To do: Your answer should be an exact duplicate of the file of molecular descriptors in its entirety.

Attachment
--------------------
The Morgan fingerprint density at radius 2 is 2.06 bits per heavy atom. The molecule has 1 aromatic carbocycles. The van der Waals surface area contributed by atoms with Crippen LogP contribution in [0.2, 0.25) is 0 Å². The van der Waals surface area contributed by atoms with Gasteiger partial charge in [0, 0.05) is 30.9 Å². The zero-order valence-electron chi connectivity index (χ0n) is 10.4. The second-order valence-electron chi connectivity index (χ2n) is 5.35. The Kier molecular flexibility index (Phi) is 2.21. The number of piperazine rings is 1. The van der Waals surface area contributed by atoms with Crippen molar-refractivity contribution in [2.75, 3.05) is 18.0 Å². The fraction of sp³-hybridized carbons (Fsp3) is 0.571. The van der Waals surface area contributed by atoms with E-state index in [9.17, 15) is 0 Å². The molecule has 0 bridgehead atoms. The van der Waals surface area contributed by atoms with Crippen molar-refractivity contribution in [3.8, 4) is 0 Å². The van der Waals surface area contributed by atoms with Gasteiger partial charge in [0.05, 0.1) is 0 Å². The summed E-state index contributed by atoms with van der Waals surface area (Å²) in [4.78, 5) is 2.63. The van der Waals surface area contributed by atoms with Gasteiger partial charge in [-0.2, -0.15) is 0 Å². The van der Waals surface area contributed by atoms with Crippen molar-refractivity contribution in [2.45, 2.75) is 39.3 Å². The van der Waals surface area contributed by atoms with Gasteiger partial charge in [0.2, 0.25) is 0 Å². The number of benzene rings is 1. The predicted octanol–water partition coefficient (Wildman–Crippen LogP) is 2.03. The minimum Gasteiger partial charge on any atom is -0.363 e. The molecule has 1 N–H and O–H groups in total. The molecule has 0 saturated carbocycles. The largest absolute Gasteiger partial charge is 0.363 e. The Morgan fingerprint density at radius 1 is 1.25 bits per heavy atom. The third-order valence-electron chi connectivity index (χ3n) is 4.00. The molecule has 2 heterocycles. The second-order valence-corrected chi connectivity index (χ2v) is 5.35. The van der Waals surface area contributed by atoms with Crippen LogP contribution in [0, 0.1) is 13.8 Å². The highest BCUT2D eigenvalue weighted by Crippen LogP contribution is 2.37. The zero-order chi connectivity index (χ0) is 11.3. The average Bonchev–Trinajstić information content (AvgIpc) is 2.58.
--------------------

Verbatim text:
The Morgan fingerprint density at radius 2 is 2.06 bits per heavy atom. The molecule has 1 aromatic carbocycles. The van der Waals surface area contributed by atoms with Crippen LogP contribution in [0.2, 0.25) is 0 Å². The van der Waals surface area contributed by atoms with Gasteiger partial charge in [0, 0.05) is 30.9 Å². The zero-order valence-electron chi connectivity index (χ0n) is 10.4. The second-order valence-electron chi connectivity index (χ2n) is 5.35. The Kier molecular flexibility index (Phi) is 2.21. The number of piperazine rings is 1. The van der Waals surface area contributed by atoms with Crippen molar-refractivity contribution in [2.75, 3.05) is 18.0 Å². The fraction of sp³-hybridized carbons (Fsp3) is 0.571. The van der Waals surface area contributed by atoms with E-state index in [9.17, 15) is 0 Å². The molecule has 0 bridgehead atoms. The van der Waals surface area contributed by atoms with Crippen molar-refractivity contribution in [3.8, 4) is 0 Å². The van der Waals surface area contributed by atoms with Gasteiger partial charge in [0.05, 0.1) is 0 Å². The summed E-state index contributed by atoms with van der Waals surface area (Å²) in [4.78, 5) is 2.63. The van der Waals surface area contributed by atoms with Gasteiger partial charge in [-0.2, -0.15) is 0 Å². The van der Waals surface area contributed by atoms with Crippen molar-refractivity contribution in [2.45, 2.75) is 39.3 Å². The van der Waals surface area contributed by atoms with Gasteiger partial charge in [0.2, 0.25) is 0 Å². The number of benzene rings is 1. The predicted octanol–water partition coefficient (Wildman–Crippen LogP) is 2.03. The minimum Gasteiger partial charge on any atom is -0.363 e. The molecule has 1 N–H and O–H groups in total. The molecule has 0 saturated carbocycles. The largest absolute Gasteiger partial charge is 0.363 e. The Morgan fingerprint density at radius 1 is 1.25 bits per heavy atom. The third-order valence-electron chi connectivity index (χ3n) is 4.00. The molecule has 2 heterocycles. The second-order valence-corrected chi connectivity index (χ2v) is 5.35. The van der Waals surface area contributed by atoms with Crippen LogP contribution in [0, 0.1) is 13.8 Å². The highest BCUT2D eigenvalue weighted by Crippen LogP contribution is 2.37. The zero-order chi connectivity index (χ0) is 11.3. The average Bonchev–Trinajstić information content (AvgIpc) is 2.58.